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Novell forces customers to pay for maintenance

Patches and service packs? That'll cost ya

The smart choice: opportunity from uncertainty

The Rethink

First, partners and users complained that a lot of the content that Novell contends is its own "intellectual property" in its support knowledge bases is actually coming from partners and users. Restricting access to the knowledge base was therefore a bit suicidal, and after hearing the complaints and listening, Dragoon said that Novell was going to reverse this policy and would be notifying customers and partners shortly of this change.

The second change is one of timing, not a reversal of policy by Novell, requiring customers to be on a maintenance contract to get service packs and patches for Novell's software. Dragoon says that Novell will extend that original November 15 deadline into 2010 to give customers more time to plan and budget for the changes.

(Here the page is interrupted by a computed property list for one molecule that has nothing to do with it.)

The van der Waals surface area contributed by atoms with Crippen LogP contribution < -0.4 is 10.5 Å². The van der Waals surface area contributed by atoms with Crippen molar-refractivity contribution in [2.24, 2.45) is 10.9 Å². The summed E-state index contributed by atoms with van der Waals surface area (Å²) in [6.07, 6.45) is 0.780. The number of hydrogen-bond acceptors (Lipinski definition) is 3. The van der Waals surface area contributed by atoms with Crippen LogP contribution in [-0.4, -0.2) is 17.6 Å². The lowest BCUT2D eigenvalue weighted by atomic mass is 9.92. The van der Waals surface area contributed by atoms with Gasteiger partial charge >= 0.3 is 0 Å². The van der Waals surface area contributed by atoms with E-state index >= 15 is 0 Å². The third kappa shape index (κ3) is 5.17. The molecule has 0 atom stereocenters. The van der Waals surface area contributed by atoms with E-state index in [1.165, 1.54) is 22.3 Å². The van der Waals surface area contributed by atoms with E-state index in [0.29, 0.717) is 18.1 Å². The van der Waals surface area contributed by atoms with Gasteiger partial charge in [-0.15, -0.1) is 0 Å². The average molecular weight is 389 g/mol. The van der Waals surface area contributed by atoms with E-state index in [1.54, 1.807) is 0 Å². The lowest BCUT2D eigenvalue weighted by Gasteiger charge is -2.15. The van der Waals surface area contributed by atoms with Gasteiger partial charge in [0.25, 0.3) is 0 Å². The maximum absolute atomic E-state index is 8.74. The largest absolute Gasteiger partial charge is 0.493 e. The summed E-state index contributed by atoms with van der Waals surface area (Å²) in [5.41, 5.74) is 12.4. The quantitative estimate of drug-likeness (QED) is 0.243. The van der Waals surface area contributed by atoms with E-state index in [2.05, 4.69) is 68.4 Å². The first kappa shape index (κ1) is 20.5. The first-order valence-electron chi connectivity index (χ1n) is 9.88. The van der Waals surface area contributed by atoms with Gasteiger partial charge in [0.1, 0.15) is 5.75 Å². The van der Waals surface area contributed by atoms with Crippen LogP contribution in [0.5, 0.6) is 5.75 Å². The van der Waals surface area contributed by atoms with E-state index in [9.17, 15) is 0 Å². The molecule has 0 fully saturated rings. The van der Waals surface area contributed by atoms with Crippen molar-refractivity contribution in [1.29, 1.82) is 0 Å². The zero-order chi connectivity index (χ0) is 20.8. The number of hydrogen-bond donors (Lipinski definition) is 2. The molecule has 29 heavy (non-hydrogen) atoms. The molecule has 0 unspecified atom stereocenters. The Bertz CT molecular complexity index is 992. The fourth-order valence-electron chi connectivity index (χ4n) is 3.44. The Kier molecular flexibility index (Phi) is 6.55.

Dragoon is completely unapologetic about this change, by the way. "Novell is one of the outliers in not charging for security patches and technical documents," he said, explaining Novell's original plan. "Frankly, the long-term viability of these products depends on Novell having a revenue stream to continue to innovate."

Dragoon says that Novell is well aware that the one big exception to this characterization is Microsoft, which does not charge for patches and updates as well as for security patches. "But they charge you in different ways."

Novell's original communiqués with its partners and users were poorly worded in that they didn't say what products would be affected by the changes. Hopefully Novell will be more precise when it talks to end users the next time, but in the meantime, El Reg can tell you generally what products this change in patch and service pack access applies to: Open Enterprise Server (the hybrid NetWare/Linux stack), GroupWise (its messaging and groupware), its PlateSpin, Managed Objects, and ZENworks systems management tools, and its identity and security management products. ®

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